I’ve always prided myself on being honest and saying what’s on my mind. Not necessarily framed in a hurtful or undiplomatic manner, but one that leaves no room for misunderstanding. After all, people, especially customers, need to know what you’re thinking. They also need to be advised what they need to hear, not what they want to hear.

It turns out, of course, that the Brits have long been guilty of not exactly saying what they mean, as the table here will testify. I’m indebted to James Trezona of Rooster Punk for drawing my attention to this table, though the version I’ve shown is borrowed from here. In this sense it would seem that the Brits are similar to other peoples, like the Japanese for example, in eschewing direct feedback.

Anglo-EU Translation Guide

Anglo-EU Translation Guide


I do think, though, that this British habit of hiding behind the nuances of the mother tongue is gradually dying out. You could put this down to a bunch of mega trends I guess: globalisation, American cultural influences, the erosion of the British class system, our increasing inclination not to waste precious free time, to name but a few.

If it’s not dying out, then it’s certainly lessening from a bracing wind to a gentle breeze.

Or maybe something else is at work here? Maybe we’re not very good at delivering bad news. Maybe we’re too willing to soften the blow for our audience and ourselves. Either way, I think we’re getting better at that too.

There is, however, still sufficient truth in the table, and sufficient difference between what Brits say and what they mean – and differences between two situations is of course the root of humour – for it to be seriously funny.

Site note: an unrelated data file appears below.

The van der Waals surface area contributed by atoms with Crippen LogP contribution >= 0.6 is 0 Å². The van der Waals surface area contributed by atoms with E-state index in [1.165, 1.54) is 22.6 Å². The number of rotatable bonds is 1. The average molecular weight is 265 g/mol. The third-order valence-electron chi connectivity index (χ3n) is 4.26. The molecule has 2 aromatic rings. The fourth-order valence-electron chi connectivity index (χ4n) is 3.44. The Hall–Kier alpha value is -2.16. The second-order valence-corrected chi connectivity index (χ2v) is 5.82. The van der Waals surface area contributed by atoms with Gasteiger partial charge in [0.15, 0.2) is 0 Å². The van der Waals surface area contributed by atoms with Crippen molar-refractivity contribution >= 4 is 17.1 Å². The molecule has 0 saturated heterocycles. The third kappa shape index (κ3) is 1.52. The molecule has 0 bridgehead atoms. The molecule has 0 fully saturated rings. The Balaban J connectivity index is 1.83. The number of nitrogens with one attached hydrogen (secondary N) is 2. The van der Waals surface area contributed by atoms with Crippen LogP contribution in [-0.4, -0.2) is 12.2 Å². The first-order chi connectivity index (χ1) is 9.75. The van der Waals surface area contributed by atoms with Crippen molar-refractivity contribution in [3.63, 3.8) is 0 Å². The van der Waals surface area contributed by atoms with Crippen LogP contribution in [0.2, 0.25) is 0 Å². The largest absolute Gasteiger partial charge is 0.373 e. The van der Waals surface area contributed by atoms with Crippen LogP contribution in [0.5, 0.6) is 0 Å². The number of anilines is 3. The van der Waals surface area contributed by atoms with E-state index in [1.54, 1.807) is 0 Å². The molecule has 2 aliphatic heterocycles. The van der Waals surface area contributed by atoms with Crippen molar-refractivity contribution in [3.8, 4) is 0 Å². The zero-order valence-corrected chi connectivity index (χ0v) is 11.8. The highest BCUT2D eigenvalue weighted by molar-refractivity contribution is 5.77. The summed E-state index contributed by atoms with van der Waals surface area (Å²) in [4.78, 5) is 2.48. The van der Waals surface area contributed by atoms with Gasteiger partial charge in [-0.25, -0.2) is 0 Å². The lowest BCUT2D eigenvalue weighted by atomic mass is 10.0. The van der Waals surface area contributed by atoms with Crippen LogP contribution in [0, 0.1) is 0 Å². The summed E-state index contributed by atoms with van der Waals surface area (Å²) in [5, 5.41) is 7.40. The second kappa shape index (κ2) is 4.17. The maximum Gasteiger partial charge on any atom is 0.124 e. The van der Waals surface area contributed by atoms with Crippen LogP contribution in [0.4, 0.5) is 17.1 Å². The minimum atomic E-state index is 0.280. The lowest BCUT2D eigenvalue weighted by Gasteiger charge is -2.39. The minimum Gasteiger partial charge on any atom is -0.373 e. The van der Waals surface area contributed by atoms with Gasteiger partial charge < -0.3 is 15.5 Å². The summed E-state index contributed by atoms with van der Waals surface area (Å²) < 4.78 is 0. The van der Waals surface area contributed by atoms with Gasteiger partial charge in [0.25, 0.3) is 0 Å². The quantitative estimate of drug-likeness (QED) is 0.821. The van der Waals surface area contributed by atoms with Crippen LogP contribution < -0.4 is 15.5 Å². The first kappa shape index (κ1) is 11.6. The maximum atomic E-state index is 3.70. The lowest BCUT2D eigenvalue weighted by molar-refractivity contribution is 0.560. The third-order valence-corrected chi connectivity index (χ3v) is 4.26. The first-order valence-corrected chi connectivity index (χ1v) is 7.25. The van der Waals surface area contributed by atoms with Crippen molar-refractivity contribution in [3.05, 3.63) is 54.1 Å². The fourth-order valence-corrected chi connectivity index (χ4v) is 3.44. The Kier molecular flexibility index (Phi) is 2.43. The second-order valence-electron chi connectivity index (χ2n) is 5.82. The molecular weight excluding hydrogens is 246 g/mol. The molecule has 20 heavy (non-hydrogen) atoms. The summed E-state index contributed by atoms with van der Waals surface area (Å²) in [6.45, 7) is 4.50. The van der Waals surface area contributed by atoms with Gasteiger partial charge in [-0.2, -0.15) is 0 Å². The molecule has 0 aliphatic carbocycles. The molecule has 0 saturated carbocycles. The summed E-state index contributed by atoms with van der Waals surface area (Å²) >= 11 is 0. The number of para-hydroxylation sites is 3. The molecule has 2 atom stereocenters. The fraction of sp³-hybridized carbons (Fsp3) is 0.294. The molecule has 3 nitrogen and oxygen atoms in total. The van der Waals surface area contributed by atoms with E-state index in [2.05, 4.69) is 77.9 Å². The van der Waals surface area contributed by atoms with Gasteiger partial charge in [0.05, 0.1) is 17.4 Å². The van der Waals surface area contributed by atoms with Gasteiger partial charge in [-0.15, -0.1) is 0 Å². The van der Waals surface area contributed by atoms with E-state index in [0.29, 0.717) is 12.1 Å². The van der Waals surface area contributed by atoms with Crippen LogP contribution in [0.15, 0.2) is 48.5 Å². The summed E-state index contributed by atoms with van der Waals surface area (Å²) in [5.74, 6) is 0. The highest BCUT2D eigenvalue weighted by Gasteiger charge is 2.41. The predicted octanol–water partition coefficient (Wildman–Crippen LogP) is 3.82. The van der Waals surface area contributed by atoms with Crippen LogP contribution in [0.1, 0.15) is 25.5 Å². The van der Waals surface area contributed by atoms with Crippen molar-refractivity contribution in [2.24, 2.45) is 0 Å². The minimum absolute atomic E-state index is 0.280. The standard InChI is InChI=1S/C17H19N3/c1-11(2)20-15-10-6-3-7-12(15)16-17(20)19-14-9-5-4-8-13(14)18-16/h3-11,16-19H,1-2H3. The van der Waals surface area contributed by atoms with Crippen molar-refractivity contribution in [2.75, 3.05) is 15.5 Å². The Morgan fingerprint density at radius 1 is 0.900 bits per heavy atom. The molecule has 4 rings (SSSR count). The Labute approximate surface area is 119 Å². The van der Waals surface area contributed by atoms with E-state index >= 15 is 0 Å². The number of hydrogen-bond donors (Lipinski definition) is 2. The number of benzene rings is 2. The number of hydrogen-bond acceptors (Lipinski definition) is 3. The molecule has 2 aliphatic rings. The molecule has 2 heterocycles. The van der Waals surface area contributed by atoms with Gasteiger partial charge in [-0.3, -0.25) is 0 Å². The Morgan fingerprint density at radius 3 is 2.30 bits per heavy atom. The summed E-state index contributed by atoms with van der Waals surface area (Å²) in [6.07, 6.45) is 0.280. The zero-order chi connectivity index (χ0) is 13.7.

I did a survey recently for a customer who was looking to establish how their B2B customers preferred to receive communications.

The demise of email has been touted for as long as social media platforms have been around. Younger generations like millennials are simply not into email any more, we’re told. They’re all about chat and instant communication in its various different guises.

Interesting, then, that the standout preference was for getting stuff via email. Yes, folk get loads of emails and no, they don’t read many of them. They still want them, though, so they can mine them and sort them if they need to refer back to something. Alternatively, they might mark them as unread for a later date. They want well crafted emails so that they can tell instantly whether or not they want to engage. So it’s still about value then. The cream rises to the top and the good stuff gets read and actioned.

Admittedly, my survey was less than 20 one-to-one conversations with a cross section of business owners and ecommerce managers, but the feedback is telling and informative nonetheless, methinks.

Internet-based chat works of course, socially. It’s mimicking what we do in person. C2C and B2C usually lead the way for B2B to follow, and this same trend may eventually sweep up email as well, but probably not before the latest generation is the current generation and the mainstay of our economic growth.

It’s easy for us to think we’re doing a great job of staying close to our customers or our staff. We’re sending regular emails, having regular meetings, touching base as often as we can.

We tend to forget one simple, inalienable fact. Communication does not equal engagement.

Your customers are not buying from you because they’re not engaged.

Your staff are not changing the way they do things because they’re not engaged.

It’s a question of commitment. Think of eating your egg and bacon. The chicken was involved, but the pig was committed…

Communication does not equal engagement, and engagement is what you need, if you want to achieve or change something. You need to start involving people earlier, getting their buy in, and asking them the why questions, starting with why they’re not engaged, why they’re not committed.